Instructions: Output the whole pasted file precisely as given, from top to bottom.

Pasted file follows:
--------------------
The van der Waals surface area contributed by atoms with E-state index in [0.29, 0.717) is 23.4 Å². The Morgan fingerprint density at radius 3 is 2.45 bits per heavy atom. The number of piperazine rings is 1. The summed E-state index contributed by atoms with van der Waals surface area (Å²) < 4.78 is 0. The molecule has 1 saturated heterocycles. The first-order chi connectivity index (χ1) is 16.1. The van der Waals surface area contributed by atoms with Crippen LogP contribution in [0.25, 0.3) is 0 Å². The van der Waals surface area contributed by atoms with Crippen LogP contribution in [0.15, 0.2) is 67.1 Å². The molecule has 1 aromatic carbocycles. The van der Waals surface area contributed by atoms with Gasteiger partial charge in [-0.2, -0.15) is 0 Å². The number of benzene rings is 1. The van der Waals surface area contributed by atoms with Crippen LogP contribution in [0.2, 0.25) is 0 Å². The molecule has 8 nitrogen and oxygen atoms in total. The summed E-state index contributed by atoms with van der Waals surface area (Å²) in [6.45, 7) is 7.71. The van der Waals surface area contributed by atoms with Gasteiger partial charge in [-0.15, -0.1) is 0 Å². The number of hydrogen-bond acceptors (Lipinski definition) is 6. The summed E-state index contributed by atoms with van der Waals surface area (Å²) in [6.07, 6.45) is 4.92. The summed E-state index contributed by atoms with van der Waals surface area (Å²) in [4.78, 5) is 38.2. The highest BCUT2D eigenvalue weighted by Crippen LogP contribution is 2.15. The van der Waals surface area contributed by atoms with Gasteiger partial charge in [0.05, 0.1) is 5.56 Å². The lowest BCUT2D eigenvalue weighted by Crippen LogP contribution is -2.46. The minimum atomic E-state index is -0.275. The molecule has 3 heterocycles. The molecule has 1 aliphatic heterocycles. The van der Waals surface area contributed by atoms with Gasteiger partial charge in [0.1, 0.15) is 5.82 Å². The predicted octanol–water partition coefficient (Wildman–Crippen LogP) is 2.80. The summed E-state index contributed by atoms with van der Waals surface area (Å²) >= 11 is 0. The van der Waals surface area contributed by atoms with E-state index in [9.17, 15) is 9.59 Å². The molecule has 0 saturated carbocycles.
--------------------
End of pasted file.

The van der Waals surface area contributed by atoms with E-state index in [0.29, 0.717) is 23.4 Å². The Morgan fingerprint density at radius 3 is 2.45 bits per heavy atom. The number of piperazine rings is 1. The summed E-state index contributed by atoms with van der Waals surface area (Å²) < 4.78 is 0. The molecule has 1 saturated heterocycles. The first-order chi connectivity index (χ1) is 16.1. The van der Waals surface area contributed by atoms with Crippen LogP contribution in [0.25, 0.3) is 0 Å². The van der Waals surface area contributed by atoms with Crippen LogP contribution in [0.15, 0.2) is 67.1 Å². The molecule has 1 aromatic carbocycles. The van der Waals surface area contributed by atoms with Gasteiger partial charge in [-0.2, -0.15) is 0 Å². The number of benzene rings is 1. The van der Waals surface area contributed by atoms with Crippen LogP contribution in [0.2, 0.25) is 0 Å². The molecule has 8 nitrogen and oxygen atoms in total. The summed E-state index contributed by atoms with van der Waals surface area (Å²) in [6.45, 7) is 7.71. The van der Waals surface area contributed by atoms with Gasteiger partial charge in [-0.15, -0.1) is 0 Å². The number of hydrogen-bond acceptors (Lipinski definition) is 6. The summed E-state index contributed by atoms with van der Waals surface area (Å²) in [6.07, 6.45) is 4.92. The summed E-state index contributed by atoms with van der Waals surface area (Å²) in [4.78, 5) is 38.2. The highest BCUT2D eigenvalue weighted by Crippen LogP contribution is 2.15. The van der Waals surface area contributed by atoms with Gasteiger partial charge in [0.05, 0.1) is 5.56 Å². The lowest BCUT2D eigenvalue weighted by Crippen LogP contribution is -2.46. The minimum atomic E-state index is -0.275. The molecule has 3 heterocycles. The molecule has 1 aliphatic heterocycles. The van der Waals surface area contributed by atoms with Gasteiger partial charge in [0.1, 0.15) is 5.82 Å². The predicted octanol–water partition coefficient (Wildman–Crippen LogP) is 2.80. The summed E-state index contributed by atoms with van der Waals surface area (Å²) >= 11 is 0. The van der Waals surface area contributed by atoms with E-state index in [9.17, 15) is 9.59 Å². The molecule has 0 saturated carbocycles.